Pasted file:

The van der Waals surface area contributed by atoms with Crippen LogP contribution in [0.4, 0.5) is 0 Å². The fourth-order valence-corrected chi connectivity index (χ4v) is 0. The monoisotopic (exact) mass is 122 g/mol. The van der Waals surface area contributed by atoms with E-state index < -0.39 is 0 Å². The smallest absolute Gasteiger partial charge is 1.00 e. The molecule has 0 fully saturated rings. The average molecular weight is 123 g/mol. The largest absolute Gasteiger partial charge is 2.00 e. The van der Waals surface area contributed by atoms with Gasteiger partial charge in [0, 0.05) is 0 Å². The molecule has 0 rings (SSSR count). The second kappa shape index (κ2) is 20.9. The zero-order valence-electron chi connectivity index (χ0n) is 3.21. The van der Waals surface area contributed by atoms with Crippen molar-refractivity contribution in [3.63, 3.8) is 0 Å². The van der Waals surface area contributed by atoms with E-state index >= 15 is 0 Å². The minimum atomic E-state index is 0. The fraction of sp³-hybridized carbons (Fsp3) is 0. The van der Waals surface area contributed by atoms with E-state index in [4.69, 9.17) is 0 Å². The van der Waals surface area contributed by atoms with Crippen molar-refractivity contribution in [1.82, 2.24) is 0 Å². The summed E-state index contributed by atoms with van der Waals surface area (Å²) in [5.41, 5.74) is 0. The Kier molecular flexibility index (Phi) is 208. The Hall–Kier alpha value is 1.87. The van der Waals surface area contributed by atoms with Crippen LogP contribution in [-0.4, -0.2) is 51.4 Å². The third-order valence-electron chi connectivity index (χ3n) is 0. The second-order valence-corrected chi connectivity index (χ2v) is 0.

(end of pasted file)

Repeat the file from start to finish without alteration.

The van der Waals surface area contributed by atoms with Crippen LogP contribution in [0.4, 0.5) is 0 Å². The fourth-order valence-corrected chi connectivity index (χ4v) is 0. The monoisotopic (exact) mass is 122 g/mol. The van der Waals surface area contributed by atoms with E-state index < -0.39 is 0 Å². The smallest absolute Gasteiger partial charge is 1.00 e. The molecule has 0 fully saturated rings. The average molecular weight is 123 g/mol. The largest absolute Gasteiger partial charge is 2.00 e. The van der Waals surface area contributed by atoms with Gasteiger partial charge in [0, 0.05) is 0 Å². The molecule has 0 rings (SSSR count). The second kappa shape index (κ2) is 20.9. The zero-order valence-electron chi connectivity index (χ0n) is 3.21. The van der Waals surface area contributed by atoms with Crippen molar-refractivity contribution in [3.63, 3.8) is 0 Å². The van der Waals surface area contributed by atoms with E-state index >= 15 is 0 Å². The minimum atomic E-state index is 0. The fraction of sp³-hybridized carbons (Fsp3) is 0. The van der Waals surface area contributed by atoms with E-state index in [4.69, 9.17) is 0 Å². The van der Waals surface area contributed by atoms with Crippen molar-refractivity contribution in [1.82, 2.24) is 0 Å². The summed E-state index contributed by atoms with van der Waals surface area (Å²) in [5.41, 5.74) is 0. The Kier molecular flexibility index (Phi) is 208. The Hall–Kier alpha value is 1.87. The van der Waals surface area contributed by atoms with Crippen LogP contribution in [-0.4, -0.2) is 51.4 Å². The third-order valence-electron chi connectivity index (χ3n) is 0. The second-order valence-corrected chi connectivity index (χ2v) is 0.